Foundation Repair Stafford Texas

freeway-trafficIn 1820, when the land that is now Texas was under the rule of Spain, Stephen F. Austin took advantage of a Spanish offer to settle a vast area of the territory in exchange for expansive land grants. William J. Stafford became intrigued with the offer and was one of Austin’s “Old 300” families that made the migration west and settled here.
In 1824, Stafford was granted a league-and-a-half of land, which became known as Stafford’s Point, and aided by a horse-powered cotton gin, began farming on his plantation and operating the gin to bale his and other farmers’ crops in the area. It marked the beginning of the business friendly climate that remains as a trademark of Stafford today.
The prominence and influence of Stafford’s Point flourished until 1836, when General Santa Ana, leading the Mexican Army, continued his invasion of Texas. After overrunning the Alamo in San Antonio, he headed for San Jacinto. He and his troops stopped in Stafford’s Point for the night, and before departing on their incursion, pillaged and burned this thriving community.
By 1840, settlers had returned to begin to rebuild the town. Sugar cane was gaining in stature as the preferred economic product and replaced cotton as the primary source of income for the revitalizing economy. Attracted by this expanding community, Stafford´s Point became the terminal point of the first railroad tracks built in Texas. On September 1, 1853, the Buffalo Bayou, Brazos and Colorado Railroad made its maiden twenty mile trip from Harrisburg to Stafford’s Point. After a couple of years, the rails were extended westerly. Today, there are over 12,000 miles of railroad tracks in Texas.
The Civil War and the Emancipation Proclamation resulted in a dynamic shift in the direction and economy of the area. By 1869, a U.S. Post Office was established bearing the new name of Stafford. Freed slaves, who established numerous small farms, became the dominant landowners. By the turn of the century, the population rose to around 300, but then began a significant decline. By 1914, only about 100 people called Stafford home.
Over the next four decades, immigrants turned the tide and began to filter in. Led by a contingency of Italians looking for both business and farming opportunities, the future of Stafford began to take shape. However, sandwiched in was a raucous and, in retrospect, somewhat humorous period during the infamous Prohibition Era which featured widespread bootlegging and gambling that gave the town an image throughout the area that is still remembered with a wry smile by some of the surviving old-timers.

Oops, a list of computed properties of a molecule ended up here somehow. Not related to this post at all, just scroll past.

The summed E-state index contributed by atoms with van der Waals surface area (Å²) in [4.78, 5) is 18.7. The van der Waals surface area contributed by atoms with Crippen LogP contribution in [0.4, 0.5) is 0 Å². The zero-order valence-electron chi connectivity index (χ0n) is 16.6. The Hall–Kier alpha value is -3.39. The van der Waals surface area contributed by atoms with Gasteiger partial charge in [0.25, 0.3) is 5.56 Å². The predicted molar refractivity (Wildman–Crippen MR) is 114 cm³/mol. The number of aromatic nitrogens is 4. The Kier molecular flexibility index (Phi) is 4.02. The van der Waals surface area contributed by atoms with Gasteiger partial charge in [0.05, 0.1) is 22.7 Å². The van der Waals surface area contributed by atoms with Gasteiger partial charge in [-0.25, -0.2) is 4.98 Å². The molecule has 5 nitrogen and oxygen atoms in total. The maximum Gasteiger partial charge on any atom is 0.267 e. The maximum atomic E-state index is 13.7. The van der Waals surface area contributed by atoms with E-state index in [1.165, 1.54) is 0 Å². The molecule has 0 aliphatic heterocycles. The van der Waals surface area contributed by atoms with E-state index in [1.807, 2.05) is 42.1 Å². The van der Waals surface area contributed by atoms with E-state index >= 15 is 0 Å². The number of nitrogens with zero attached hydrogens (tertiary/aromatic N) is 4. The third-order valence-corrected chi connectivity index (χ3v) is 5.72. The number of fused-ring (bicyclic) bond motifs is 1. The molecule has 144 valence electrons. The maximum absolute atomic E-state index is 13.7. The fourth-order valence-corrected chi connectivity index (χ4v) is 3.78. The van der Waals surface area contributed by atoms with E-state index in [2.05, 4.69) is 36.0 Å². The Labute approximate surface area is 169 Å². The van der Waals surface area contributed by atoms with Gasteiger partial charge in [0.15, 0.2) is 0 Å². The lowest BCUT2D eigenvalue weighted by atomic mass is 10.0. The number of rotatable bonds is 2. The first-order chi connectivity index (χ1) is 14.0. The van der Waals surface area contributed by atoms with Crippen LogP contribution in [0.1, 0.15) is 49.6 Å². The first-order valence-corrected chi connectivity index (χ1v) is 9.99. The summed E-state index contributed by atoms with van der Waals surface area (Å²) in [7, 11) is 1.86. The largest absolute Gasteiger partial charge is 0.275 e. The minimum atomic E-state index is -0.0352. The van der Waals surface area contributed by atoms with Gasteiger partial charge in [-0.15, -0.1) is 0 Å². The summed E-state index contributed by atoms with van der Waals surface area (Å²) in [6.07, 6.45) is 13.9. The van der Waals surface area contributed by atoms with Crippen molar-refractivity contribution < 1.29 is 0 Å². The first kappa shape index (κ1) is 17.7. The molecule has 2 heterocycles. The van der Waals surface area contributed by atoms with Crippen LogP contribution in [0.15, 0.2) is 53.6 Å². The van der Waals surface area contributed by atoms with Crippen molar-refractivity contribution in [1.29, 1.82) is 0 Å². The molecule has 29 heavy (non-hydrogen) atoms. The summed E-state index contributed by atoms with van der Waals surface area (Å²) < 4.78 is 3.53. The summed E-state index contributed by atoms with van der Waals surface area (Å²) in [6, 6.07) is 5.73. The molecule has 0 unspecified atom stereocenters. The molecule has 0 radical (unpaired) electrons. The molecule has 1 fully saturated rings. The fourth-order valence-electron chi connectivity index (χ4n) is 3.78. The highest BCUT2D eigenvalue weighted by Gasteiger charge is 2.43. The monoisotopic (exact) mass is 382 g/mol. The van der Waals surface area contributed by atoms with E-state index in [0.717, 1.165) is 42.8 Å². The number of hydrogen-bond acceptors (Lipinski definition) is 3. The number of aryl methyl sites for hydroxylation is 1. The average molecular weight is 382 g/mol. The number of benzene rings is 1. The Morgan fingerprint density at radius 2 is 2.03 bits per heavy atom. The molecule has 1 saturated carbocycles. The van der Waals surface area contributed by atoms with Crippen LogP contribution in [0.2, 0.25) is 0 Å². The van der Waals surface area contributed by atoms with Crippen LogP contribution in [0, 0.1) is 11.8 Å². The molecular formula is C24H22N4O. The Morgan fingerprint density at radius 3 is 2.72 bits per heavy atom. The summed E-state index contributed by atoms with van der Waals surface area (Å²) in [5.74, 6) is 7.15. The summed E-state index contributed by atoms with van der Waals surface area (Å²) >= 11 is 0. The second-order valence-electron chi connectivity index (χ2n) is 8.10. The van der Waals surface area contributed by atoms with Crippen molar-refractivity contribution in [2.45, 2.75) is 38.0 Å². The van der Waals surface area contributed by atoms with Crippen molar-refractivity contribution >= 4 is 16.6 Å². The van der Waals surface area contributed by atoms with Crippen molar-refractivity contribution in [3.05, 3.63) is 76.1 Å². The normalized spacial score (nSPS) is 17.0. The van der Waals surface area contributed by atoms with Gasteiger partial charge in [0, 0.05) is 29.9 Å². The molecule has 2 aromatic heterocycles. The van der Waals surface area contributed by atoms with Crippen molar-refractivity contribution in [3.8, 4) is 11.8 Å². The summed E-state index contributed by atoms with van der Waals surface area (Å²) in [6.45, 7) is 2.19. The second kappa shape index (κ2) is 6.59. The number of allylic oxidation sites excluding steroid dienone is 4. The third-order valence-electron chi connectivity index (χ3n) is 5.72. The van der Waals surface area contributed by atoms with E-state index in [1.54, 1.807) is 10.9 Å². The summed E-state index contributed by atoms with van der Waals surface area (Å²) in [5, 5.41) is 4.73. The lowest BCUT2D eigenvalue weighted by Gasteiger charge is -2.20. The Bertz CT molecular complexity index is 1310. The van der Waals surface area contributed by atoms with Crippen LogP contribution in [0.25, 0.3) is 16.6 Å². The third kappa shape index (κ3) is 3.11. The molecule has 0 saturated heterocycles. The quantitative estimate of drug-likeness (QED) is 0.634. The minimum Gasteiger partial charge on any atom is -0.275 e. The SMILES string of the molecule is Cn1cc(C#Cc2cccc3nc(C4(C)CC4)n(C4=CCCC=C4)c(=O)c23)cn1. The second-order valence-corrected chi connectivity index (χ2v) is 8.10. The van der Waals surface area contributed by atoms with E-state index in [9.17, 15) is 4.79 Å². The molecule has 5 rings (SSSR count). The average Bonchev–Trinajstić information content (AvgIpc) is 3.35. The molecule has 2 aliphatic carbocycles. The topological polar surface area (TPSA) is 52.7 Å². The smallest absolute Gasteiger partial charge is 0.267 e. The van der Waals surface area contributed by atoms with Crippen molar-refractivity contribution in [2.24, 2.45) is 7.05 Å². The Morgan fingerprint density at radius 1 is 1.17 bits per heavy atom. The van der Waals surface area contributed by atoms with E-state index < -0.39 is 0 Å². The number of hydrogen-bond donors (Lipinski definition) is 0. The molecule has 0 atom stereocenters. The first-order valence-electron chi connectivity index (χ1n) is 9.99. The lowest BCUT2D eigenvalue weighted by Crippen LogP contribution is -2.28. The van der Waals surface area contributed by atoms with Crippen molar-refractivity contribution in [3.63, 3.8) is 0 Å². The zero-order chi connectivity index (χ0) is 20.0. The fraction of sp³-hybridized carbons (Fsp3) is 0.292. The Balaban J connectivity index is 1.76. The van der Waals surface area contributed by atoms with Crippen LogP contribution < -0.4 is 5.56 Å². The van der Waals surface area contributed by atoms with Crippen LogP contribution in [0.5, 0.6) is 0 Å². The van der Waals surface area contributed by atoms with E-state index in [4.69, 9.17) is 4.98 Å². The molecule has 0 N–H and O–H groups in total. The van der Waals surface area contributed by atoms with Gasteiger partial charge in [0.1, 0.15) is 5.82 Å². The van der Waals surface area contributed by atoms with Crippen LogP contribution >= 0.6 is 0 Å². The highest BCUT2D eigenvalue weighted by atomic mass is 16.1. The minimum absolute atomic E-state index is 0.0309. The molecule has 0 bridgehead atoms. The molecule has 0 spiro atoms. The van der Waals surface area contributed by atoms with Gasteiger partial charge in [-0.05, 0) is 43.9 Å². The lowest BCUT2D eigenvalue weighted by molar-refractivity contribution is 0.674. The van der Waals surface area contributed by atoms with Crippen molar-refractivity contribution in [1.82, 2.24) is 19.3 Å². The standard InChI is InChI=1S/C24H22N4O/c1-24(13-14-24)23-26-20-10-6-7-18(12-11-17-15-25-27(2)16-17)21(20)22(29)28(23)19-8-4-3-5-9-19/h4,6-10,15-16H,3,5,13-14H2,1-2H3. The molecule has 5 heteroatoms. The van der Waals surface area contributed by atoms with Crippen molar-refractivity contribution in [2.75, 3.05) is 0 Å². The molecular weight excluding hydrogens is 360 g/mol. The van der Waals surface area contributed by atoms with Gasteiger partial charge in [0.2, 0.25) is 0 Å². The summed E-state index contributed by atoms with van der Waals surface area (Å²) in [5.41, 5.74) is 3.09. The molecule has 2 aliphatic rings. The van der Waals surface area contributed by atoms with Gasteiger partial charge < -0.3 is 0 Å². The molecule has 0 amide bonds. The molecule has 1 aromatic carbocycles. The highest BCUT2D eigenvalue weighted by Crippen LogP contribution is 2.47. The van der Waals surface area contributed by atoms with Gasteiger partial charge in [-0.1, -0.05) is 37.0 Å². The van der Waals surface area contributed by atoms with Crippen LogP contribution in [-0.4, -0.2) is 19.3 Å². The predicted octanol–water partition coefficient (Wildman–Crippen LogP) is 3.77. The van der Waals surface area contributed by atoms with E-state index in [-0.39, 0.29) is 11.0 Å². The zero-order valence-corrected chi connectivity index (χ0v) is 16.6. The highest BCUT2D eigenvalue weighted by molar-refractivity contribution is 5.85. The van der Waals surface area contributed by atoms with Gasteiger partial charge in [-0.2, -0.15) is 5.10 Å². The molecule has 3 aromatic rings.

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A History of Stafford

In 1824, Stafford was granted a league-and-a-half of land, which became known as Stafford’s Point, and aided by a horse-powered cotton gin, began farming on his plantation and operating the gin to bale his and other farmers’ crops in the area. It marked the beginning of the business friendly climate that remains as a trademark of Stafford today.

The prominence and influence of Stafford’s Point flourished until 1836, when General Santa Ana, leading the Mexican Army, continued his invasion of Texas. After overrunning the Alamo in San Antonio, he headed for San Jacinto. He and his troops stopped in Stafford’s Point for the night, and before departing on their incursion, pillaged and burned this thriving community.

By 1840, settlers had returned to begin to rebuild the town. Sugar cane was gaining in stature as the preferred economic product and replaced cotton as the primary source of income for the revitalizing economy. Attracted by this expanding community, Stafford´s Point became the terminal point of the first railroad tracks built in Texas. On September 1, 1853, the Buffalo Bayou, Brazos and Colorado Railroad made its maiden twenty mile trip from Harrisburg to Stafford’s Point. After a couple of years, the rails were extended westerly. Today, there are over 12,000 miles of railroad tracks in Texas.

The Civil War and the Emancipation Proclamation resulted in a dynamic shift in the direction and economy of the area. By 1869, a U.S. Post Office was established bearing the new name of Stafford. Freed slaves, who established numerous small farms, became the dominant landowners. By the turn of the century, the population rose to around 300, but then began a significant decline. By 1914, only about 100 people called Stafford home.